Fleming's Truckload of Woes

The huge food distributor has lost its top customer, Kmart, while debt worries build and rivals close in

By Amy Tsao

When food distributor Fleming Cos. (FLM ) landed a 10-year contract with Kmart (KM ) in February, 2001, Wall Street saw it as a sign that Fleming was successfully expanding beyond its traditional supermarket client base. In 2002, Kmart generated $3.3 billion in revenues for Fleming, or 21% of its $15.5 billion total. In 2002, Fleming also thanked Kmart for $35 million to $40 million of its $322.3 million earnings before interest, tax, depreciation, and amortization (EBITDA).

Dallas-based Fleming, one of the nation's top food distributors, will see no more of that revenue: It and the bankrupt retailer, which was its top customer, agreed on Feb. 3 to end their pact. Fleming shares had already been tumbling before that news. At under $3 per share, the stock has plummeted 81% in the last 52 weeks, reflecting worry over Fleming's ability to make up for lost Kmart business. "I wouldn't even touch it at this price," says JP Morgan analyst Steve Chick, who gives the stock the firm's lowest rating of underweight.


  Investors have good reason to be nervous about the stock's prospects. Losing sales from Kmart has left Fleming scrambling -- it must quickly sign on new customers to make use of the expensive distribution infrastructure that was expanded to serve Kmart. In addition, since November Fleming says it has been cooperating with an informal Securities & Exchange Commission inquiry into some of its accounting and trade practices.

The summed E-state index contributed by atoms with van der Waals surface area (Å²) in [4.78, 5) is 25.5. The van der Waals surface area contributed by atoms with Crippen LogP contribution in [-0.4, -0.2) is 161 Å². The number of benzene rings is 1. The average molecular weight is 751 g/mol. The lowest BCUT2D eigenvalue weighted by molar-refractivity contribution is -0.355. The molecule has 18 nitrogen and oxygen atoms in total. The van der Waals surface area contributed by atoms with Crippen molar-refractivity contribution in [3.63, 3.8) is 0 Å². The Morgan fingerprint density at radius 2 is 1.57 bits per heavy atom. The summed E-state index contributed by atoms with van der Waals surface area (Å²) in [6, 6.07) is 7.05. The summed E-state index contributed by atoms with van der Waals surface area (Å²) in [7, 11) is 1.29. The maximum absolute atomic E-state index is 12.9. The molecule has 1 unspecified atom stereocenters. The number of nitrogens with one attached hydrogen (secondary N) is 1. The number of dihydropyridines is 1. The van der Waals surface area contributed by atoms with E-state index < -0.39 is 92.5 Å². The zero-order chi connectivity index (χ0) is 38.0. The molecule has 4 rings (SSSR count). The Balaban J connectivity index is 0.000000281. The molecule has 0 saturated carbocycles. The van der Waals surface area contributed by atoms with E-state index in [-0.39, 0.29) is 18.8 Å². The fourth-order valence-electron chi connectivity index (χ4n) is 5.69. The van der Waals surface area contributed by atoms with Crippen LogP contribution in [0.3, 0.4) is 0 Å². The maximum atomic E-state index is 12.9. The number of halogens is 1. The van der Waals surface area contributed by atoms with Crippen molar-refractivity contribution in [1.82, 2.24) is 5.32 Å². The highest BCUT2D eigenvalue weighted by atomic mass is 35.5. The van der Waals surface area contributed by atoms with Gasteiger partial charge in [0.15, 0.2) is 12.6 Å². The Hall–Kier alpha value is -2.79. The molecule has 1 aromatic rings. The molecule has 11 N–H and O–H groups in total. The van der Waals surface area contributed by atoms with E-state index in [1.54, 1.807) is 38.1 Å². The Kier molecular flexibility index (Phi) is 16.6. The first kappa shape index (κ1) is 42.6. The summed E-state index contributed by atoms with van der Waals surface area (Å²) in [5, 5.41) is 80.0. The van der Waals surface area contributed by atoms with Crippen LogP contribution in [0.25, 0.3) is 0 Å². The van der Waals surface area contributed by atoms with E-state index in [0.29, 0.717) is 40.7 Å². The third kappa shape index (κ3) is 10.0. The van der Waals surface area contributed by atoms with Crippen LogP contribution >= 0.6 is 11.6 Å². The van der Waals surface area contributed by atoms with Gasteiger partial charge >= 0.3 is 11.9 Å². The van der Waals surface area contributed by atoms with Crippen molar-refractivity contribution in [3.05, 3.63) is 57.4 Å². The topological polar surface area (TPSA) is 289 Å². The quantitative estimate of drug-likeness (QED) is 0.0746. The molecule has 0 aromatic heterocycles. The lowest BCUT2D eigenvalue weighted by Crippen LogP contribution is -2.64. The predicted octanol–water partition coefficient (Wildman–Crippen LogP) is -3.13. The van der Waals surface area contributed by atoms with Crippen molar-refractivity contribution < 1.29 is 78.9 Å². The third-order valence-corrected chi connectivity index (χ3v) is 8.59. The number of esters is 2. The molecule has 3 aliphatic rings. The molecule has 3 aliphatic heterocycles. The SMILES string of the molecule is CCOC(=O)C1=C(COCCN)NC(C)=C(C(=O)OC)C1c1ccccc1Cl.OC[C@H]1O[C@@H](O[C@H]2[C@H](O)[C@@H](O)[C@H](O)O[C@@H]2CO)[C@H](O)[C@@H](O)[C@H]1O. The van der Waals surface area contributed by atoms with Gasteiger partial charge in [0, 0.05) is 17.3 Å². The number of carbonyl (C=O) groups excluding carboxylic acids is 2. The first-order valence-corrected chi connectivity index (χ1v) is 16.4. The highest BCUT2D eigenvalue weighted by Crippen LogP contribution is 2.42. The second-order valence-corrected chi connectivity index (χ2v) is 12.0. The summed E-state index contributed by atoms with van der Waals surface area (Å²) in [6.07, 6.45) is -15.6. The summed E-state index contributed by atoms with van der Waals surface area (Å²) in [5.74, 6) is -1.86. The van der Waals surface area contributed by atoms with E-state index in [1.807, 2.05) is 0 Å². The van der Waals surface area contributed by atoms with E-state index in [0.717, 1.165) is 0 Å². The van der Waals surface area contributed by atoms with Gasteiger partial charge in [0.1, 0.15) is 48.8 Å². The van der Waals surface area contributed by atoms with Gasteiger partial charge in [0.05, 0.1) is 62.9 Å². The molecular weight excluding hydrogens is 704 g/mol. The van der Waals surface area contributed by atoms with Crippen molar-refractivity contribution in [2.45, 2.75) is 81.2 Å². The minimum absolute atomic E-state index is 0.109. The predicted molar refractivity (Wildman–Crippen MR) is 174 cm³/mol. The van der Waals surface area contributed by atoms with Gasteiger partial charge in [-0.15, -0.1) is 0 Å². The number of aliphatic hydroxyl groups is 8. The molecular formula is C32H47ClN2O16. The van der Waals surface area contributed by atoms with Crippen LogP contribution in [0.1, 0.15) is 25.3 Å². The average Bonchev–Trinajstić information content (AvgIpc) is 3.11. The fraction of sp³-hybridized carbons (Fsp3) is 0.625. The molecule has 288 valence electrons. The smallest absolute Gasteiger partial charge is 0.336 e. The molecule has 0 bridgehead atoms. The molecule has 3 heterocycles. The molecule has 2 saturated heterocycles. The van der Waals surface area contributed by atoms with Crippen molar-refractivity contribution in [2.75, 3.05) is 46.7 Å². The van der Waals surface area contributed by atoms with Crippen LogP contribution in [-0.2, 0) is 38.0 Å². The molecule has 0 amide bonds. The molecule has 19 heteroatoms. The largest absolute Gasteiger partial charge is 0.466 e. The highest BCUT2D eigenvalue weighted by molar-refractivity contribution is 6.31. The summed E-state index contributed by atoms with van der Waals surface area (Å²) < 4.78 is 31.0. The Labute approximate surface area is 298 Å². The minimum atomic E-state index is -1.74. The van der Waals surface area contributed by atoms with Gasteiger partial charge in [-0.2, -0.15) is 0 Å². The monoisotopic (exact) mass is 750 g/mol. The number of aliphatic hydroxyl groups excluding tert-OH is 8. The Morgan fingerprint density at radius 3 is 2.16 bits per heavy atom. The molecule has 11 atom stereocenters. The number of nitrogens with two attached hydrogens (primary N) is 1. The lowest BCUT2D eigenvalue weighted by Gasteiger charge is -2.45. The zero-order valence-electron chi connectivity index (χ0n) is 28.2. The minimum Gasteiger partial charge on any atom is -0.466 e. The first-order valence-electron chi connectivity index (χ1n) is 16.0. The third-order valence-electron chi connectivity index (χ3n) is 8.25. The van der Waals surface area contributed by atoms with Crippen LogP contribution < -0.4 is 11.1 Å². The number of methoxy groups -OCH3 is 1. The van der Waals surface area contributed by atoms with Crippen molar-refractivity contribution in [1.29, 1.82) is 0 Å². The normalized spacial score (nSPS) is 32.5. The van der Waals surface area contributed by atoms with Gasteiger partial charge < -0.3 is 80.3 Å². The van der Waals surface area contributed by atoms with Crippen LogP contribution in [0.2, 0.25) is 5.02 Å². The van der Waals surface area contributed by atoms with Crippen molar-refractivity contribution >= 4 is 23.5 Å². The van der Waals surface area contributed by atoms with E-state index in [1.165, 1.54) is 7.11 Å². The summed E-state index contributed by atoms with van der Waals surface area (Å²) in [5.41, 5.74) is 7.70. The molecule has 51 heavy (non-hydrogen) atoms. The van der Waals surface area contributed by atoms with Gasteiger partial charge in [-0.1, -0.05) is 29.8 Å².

No doubt Fleming's plan to sell its 110-store retail operation, announced in September, 2002, should improve its balance sheet. But so far, it has sold only one-third of the stores, which made up 11% of total revenues in 2002. Management has indicated that the sale is proceeding slower than expected, and it isn't likely to fetch as much as hoped for. Fleming was hoping to get $450 million for the assets by the middle of this year.

Furthermore, Fleming has $1.8 billion in long-term debt as of the end of 2002. "With a full debt load, the company is swimming with a heavy sweater on," JP Morgan Securities' Chick says.


  While no debt is coming due until 2007, high-yield debt analyst Andrew Ebersole at Kind, Duff & Phelps in Montpellier, Vt., notes that Fleming is "bumping up against" the terms of its credit agreement. Most analysts fear that constrained liquidity will hinder the distributor's ability to compete. On Feb. 5, Ebersole lowered Fleming's debt rating to a 6, which is one notch from the lowest possible rating of 7. He and other analysts see a growing likelihood that Fleming might eventually have to restructure. On the same day, debt-rating agency Standard & Poor's also reduced Fleming's corporate credit ranking to BB-, from B.

No way, Fleming says. A company spokesman insists that its finances are in order and that analysts' speculation of a bankruptcy filing are absurd, noting that Target (TGT ) and supermarket chain Albertson's (ABS ) have recently signed contracts. "We've been growing our business since signing with Kmart," says Shane Boyd, a Fleming spokesman.